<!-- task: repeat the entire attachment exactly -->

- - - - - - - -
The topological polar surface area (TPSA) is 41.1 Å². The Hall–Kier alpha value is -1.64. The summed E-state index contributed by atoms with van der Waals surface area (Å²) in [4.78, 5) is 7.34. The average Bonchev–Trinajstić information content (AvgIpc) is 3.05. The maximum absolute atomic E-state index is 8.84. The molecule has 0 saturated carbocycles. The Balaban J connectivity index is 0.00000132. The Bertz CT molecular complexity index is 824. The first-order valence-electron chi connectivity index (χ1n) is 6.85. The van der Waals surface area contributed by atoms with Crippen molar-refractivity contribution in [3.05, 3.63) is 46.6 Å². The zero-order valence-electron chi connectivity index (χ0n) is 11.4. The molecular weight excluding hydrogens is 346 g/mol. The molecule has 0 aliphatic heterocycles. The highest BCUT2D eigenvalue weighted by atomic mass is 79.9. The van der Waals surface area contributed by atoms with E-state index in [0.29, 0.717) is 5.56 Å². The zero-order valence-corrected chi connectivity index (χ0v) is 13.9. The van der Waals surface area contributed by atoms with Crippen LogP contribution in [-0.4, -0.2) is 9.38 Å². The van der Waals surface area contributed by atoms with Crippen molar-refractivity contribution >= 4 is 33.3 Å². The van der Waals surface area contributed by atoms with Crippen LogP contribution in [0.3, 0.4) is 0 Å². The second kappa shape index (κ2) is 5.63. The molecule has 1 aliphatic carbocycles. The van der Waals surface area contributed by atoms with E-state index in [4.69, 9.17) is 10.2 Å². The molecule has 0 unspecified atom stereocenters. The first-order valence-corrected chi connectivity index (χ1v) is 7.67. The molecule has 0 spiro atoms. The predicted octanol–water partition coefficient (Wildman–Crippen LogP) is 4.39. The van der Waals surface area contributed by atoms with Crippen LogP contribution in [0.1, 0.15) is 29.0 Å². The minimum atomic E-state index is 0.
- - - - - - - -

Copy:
The topological polar surface area (TPSA) is 41.1 Å². The Hall–Kier alpha value is -1.64. The summed E-state index contributed by atoms with van der Waals surface area (Å²) in [4.78, 5) is 7.34. The average Bonchev–Trinajstić information content (AvgIpc) is 3.05. The maximum absolute atomic E-state index is 8.84. The molecule has 0 saturated carbocycles. The Balaban J connectivity index is 0.00000132. The Bertz CT molecular complexity index is 824. The first-order valence-electron chi connectivity index (χ1n) is 6.85. The van der Waals surface area contributed by atoms with Crippen molar-refractivity contribution in [3.05, 3.63) is 46.6 Å². The zero-order valence-electron chi connectivity index (χ0n) is 11.4. The molecular weight excluding hydrogens is 346 g/mol. The molecule has 0 aliphatic heterocycles. The highest BCUT2D eigenvalue weighted by atomic mass is 79.9. The van der Waals surface area contributed by atoms with E-state index in [0.29, 0.717) is 5.56 Å². The zero-order valence-corrected chi connectivity index (χ0v) is 13.9. The van der Waals surface area contributed by atoms with Crippen LogP contribution in [-0.4, -0.2) is 9.38 Å². The van der Waals surface area contributed by atoms with Crippen molar-refractivity contribution >= 4 is 33.3 Å². The van der Waals surface area contributed by atoms with Crippen LogP contribution in [0.3, 0.4) is 0 Å². The second kappa shape index (κ2) is 5.63. The molecule has 1 aliphatic carbocycles. The van der Waals surface area contributed by atoms with E-state index in [4.69, 9.17) is 10.2 Å². The molecule has 0 unspecified atom stereocenters. The first-order valence-corrected chi connectivity index (χ1v) is 7.67. The molecule has 0 spiro atoms. The predicted octanol–water partition coefficient (Wildman–Crippen LogP) is 4.39. The van der Waals surface area contributed by atoms with Crippen LogP contribution in [0.1, 0.15) is 29.0 Å². The minimum atomic E-state index is 0.